Ballot and election design

AIGA Design for Democracy began to focus on election design in the wake of the 2000 presidential election, seeking to apply information design principles of clarity and simplicity in order to make voting easier and more accurate for all U.S. citizens.

Design for Democracy developed solutions for subsequent elections in Illinois (Cook County and Chicago) and Oregon—detailed in Marcia Lausen’s 2007 book, Design for Democracy: Ballot and Election Design (University of Chicago Press/AIGA)—as well as election design guidelines for the National Institute of Standards and Technology (NIST).

In 2005, Design for Democracy began work with the U.S. Election Assistance Commission (EAC), resulting in the establishment of national ballot and polling place design guidelines in 2007, which were distributed to 6,000 election officials across the country in 2008 and featured in The New York Times online in the months leading up to the November 2008 election.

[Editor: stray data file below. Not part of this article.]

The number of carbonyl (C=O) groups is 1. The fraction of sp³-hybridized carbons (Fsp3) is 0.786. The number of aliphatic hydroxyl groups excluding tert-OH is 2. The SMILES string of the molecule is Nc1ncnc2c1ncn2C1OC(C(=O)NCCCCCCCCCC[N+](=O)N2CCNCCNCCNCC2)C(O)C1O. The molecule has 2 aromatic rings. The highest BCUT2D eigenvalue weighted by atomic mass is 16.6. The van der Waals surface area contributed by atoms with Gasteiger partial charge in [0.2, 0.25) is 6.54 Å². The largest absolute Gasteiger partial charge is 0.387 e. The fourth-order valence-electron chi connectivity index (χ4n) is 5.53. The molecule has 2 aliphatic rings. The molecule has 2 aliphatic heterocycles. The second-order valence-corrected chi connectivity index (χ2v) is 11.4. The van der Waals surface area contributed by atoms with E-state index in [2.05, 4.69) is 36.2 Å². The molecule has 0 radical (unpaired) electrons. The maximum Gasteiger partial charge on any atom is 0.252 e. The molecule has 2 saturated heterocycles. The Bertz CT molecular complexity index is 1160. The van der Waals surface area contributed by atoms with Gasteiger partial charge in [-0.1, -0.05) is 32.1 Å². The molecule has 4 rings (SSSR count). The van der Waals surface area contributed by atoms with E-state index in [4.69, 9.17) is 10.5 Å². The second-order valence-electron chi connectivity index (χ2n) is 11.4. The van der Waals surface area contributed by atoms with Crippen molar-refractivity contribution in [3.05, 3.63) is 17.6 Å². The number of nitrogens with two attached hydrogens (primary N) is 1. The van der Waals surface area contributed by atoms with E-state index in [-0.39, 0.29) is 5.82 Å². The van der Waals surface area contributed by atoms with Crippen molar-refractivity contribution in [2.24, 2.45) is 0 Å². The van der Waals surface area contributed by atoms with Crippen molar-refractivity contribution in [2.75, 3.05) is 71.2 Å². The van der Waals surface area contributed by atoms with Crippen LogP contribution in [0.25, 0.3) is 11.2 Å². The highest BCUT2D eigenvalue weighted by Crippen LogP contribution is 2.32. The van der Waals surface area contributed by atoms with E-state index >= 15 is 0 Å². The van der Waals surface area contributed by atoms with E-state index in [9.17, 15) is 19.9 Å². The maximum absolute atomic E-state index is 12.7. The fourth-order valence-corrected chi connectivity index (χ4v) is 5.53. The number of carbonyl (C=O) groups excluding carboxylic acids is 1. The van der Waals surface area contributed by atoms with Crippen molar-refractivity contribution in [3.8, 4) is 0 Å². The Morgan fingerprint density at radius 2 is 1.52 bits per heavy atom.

Design for Democracy continues to support states and local election jurisdictions, election officials, legislators, equipment providers, printers and designers, as they apply the national guidelines to local election materials. In addition to recent work with the states of Florida, Kansas, New Jersey, New York and Ohio, AIGA Election Design Fellows are on site in Oregon and Washington.

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